Weekend MSNBC Panel Bashes Sen. Cruz: ‘Aren’t We Past' Opposing ObamaCare Yet?

It was an absolute certainty that MSNBC would attack Sen. Ted Cruz (R-Tex.) following his Thursday morning speech at CPAC. On Saturday’s Weekends with Alex Witt, the host wrung her hands over Cruz’s continued criticism of ObamaCare. With the air of an impatient mother, Witt fumed, “I know he’s just serving up red meat to the base. Republicans believe this is going to help them in the midterms. But aren't we past that yet?

GOP strategist Susan Del Percio, a real MSNBC-type Republican, seemed to feel the same way about Cruz. She replied to Witt’s question, “Not if you're Ted Cruz. I mean, that's what he has become known as, is as a firebrander. He just throws this stuff out there.” With timid, apologetic Republican analysts like Del Percio, it’s no wonder MSNBC can’t have any real debates on their programs.


MSNBC-style Republicans are only too happy to join their liberal colleagues in piling on the strongest conservatives, like Cruz. Del Percio shrugged that the Texas senator plays well to his Tea Party base, but then added, “But there are other points of views, and that was at least very helpful in this CPAC meeting to hear Chris Christie, to hear Paul Ryan, to hear others basically have -- give different representations besides that of Ted Cruz.”

It’s interesting that Del Percio, during a discussion about Cruz’s opposition to ObamaCare, would talk about other points of view when Chris Christie and Paul Ryan, along with virtually all of the speakers at CPAC, oppose ObamaCare as well. The colossal failure that is ObamaCare is one thing that unites the entire Republican Party.

What’s more, recent polling data indicates that opposition to the Affordable Care Act is probably a good political strategy. The most recent polls from Rasmussen, Fox News, Gallup, Public Policy Polling, and NBC News/Wall Street Journal all show more Americans opposing the health care law than supporting it. In each case, the margin is at least 14 percent.

Goldie Taylor of TheGrio.com was also on hand to take part in the Cruz-bashing. She quipped “You see, I seem to believe that Ted Cruz's best opportunity is probably 1950. In 2016, I just don’t – I don't think this is his chance in 2016. Not with the kind of rhetoric that he spews.”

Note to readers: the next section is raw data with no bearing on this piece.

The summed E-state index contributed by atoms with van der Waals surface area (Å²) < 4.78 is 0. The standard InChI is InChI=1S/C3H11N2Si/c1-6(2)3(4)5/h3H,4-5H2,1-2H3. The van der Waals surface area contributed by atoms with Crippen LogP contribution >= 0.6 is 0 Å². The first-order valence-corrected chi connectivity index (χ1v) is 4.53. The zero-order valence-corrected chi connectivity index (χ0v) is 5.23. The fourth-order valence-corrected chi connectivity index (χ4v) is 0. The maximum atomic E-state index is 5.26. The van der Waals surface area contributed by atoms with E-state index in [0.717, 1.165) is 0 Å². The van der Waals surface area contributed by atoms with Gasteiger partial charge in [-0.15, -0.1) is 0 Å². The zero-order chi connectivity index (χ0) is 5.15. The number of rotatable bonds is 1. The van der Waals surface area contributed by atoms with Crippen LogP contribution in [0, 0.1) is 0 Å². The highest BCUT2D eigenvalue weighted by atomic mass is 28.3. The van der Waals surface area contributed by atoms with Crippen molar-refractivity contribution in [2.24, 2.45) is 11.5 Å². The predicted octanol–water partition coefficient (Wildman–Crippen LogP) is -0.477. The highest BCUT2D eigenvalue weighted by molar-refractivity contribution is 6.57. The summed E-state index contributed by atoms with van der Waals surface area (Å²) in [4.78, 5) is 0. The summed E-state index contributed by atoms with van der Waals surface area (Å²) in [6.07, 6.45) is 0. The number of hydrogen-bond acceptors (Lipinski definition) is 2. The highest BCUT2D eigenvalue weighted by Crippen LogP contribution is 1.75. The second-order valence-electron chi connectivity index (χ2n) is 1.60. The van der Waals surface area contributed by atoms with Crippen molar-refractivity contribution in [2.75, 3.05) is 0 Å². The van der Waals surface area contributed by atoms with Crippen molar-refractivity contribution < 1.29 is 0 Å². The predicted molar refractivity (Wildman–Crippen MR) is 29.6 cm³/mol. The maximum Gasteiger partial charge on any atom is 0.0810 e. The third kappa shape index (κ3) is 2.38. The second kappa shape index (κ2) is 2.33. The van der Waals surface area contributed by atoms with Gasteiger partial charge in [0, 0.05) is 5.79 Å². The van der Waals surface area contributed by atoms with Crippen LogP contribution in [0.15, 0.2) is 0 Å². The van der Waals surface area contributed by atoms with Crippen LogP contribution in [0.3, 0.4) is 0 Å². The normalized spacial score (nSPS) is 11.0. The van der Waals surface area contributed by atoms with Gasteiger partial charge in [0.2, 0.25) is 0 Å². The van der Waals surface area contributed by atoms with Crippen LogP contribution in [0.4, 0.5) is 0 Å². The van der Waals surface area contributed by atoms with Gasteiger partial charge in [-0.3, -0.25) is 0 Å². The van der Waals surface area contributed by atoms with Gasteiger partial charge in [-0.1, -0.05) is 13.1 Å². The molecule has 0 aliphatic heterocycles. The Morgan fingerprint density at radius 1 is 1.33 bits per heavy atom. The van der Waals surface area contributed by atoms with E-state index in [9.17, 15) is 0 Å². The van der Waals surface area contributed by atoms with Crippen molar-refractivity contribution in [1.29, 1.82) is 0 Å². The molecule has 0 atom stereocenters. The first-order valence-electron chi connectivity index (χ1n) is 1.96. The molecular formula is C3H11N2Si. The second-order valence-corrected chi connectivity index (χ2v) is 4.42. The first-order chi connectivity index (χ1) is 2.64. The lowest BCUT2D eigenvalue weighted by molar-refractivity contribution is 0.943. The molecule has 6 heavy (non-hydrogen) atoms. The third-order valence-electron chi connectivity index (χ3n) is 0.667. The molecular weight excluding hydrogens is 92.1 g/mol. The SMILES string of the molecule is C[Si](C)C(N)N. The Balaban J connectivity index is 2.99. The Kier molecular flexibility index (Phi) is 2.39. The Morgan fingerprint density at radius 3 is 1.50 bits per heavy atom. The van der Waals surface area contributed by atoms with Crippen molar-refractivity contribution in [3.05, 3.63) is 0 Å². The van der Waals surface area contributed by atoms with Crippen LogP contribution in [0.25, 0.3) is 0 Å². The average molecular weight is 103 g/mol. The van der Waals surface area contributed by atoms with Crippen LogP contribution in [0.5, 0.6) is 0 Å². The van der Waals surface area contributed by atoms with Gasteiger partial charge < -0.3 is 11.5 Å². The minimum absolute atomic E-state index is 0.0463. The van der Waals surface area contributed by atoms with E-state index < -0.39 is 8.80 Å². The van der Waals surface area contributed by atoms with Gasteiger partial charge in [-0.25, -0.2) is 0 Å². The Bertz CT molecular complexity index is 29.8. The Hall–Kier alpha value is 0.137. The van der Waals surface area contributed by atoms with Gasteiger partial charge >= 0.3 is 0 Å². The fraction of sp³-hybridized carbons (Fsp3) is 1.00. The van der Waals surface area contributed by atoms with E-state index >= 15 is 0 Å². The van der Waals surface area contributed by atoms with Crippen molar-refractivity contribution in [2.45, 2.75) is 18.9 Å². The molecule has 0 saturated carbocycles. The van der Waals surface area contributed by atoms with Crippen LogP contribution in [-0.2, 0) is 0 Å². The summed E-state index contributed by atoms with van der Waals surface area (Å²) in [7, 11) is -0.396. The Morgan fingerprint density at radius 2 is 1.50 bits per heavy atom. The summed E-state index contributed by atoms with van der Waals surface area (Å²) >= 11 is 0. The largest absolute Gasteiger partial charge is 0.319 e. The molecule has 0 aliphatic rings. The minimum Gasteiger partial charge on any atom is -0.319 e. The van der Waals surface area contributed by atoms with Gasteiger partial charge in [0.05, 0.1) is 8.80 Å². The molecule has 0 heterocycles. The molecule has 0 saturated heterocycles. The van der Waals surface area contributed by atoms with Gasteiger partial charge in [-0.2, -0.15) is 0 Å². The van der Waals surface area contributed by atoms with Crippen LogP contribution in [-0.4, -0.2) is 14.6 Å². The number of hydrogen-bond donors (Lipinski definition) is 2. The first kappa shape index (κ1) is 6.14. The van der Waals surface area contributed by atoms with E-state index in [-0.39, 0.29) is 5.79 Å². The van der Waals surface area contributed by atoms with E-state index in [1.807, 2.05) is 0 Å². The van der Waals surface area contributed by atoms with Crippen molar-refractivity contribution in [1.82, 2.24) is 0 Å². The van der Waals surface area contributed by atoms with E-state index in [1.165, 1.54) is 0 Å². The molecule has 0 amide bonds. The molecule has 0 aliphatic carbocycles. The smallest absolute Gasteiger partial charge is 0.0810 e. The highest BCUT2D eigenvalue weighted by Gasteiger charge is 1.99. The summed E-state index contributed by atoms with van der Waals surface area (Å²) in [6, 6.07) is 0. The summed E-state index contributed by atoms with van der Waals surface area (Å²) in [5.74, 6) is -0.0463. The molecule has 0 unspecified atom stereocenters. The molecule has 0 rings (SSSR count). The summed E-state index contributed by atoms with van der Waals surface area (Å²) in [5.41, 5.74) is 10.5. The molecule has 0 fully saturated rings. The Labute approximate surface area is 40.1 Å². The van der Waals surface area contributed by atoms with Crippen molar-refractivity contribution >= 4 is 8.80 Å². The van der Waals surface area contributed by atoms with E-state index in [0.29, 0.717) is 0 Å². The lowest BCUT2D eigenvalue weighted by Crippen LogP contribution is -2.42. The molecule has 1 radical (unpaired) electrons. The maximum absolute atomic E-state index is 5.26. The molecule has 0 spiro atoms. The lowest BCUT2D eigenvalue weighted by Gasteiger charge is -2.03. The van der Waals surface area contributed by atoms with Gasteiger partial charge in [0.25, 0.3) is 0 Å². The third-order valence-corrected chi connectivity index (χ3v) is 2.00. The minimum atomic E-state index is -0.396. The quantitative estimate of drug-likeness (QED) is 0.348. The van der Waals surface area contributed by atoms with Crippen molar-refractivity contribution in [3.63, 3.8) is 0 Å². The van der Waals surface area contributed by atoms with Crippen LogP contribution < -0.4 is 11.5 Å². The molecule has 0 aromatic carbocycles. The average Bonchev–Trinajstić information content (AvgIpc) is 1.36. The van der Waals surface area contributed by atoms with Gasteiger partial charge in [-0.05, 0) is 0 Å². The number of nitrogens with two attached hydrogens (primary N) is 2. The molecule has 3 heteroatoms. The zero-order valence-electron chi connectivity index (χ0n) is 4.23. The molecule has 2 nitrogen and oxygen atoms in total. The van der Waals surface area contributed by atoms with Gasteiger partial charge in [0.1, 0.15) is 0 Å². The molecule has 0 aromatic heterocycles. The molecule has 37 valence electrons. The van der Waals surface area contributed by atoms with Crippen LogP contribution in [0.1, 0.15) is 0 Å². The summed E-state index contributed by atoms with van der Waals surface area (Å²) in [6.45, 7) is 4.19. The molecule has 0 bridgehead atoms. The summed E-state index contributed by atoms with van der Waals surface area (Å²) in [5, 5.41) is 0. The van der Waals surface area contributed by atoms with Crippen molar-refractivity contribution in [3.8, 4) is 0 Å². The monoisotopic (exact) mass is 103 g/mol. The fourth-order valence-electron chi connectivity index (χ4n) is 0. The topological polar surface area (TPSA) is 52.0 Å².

Liberals always love to tie modern-day conservatives back to the 1950s, a supposedly horrible period of racism and sexual repression in America. In Cruz’s case, the 1950 reference is probably also meant to subtly compare him to a certain Republican senator from that era who is now remembered as a major villain of the era.

Cruz actually drove Taylor to defend the moderate Republicans of yesteryear whom Cruz criticized in his CPAC speech – even though Taylor doesn’t necessarily like them. She announced, “I do think that he owes Bob Dole an apology. I don't like, you know, McCain very much, but I think he owes him an apology, too. I just think he ought to find a better way to bring his party together rather than sort of, you know, beating up the old guard.”

MSNBC has never had any problem beating up the old-guard Republicans. But that’s the power of Ted Cruz – he can force liberal analysts to side with the moderates they once trashed.

Below is a transcript of the segment:


ALEX WITT: Guys, we’re going to move on to the CPAC squabble. You know what we’re talking about, Susan, as Ted Cruz speaking at the convention, blasting ObamaCare again. I know he’s just serving up red meat to the base. Republicans believe this is going to help them in the midterms. But aren't we past that yet?

SUSAN DEL PERCIO: Not if you're Ted Cruz. I mean, that's what he has become known as, is as a firebrander. He just throws this stuff out there. He is well-respected within his own group of Tea Party members and it does play well to the base. But there are other points of views and that was at least very helpful in this CPAC meeting to hear Chris Christie, to hear Paul Ryan, to hear others basically have -- give different representations besides that of Ted Cruz.

WITT: Yeah, Rand Paul, too. There's a squabble with John McCain calling on Ted Cruz to apologize for these comments. Here's that.

SEN. TED CRUZ: And then of course all of us remember President Dole and President McCain and President Romney. Now look, those are good men, they're decent men. But when you don't stand and draw a clear distinction, when you don't stand for principle, Democrats celebrate.



WITT: When you don't stand for principle, Goldie. Do you think there’s a better way to criticize a certain wing of the party without insulting the old guard?

GOLDIE TAYLOR: You know, I think there's a much better way to do it. No matter where those three gentlemen stand and on what, there are people in the Republican party who love them one and all. And I think that Ted Cruz ought to find a way to bring his party together, to heal some of the fractures so they have a more viable road towards this White House. You see, I seem to believe that Ted Cruz's best opportunity is probably 1950. In 2016, I just don’t – I don't think this is his chance in 2016. Not with the kind of rhetoric that he spews. But I do think that he owes Bob Dole an apology. I don't like, you know, McCain very much but I think he owes him an apology, too. I just think he ought to find a better way to bring his party together rather than sort of, you know, beating up the old guard.

Paul Bremmer
Paul Bremmer is a Media Research Center News Analysis Division intern.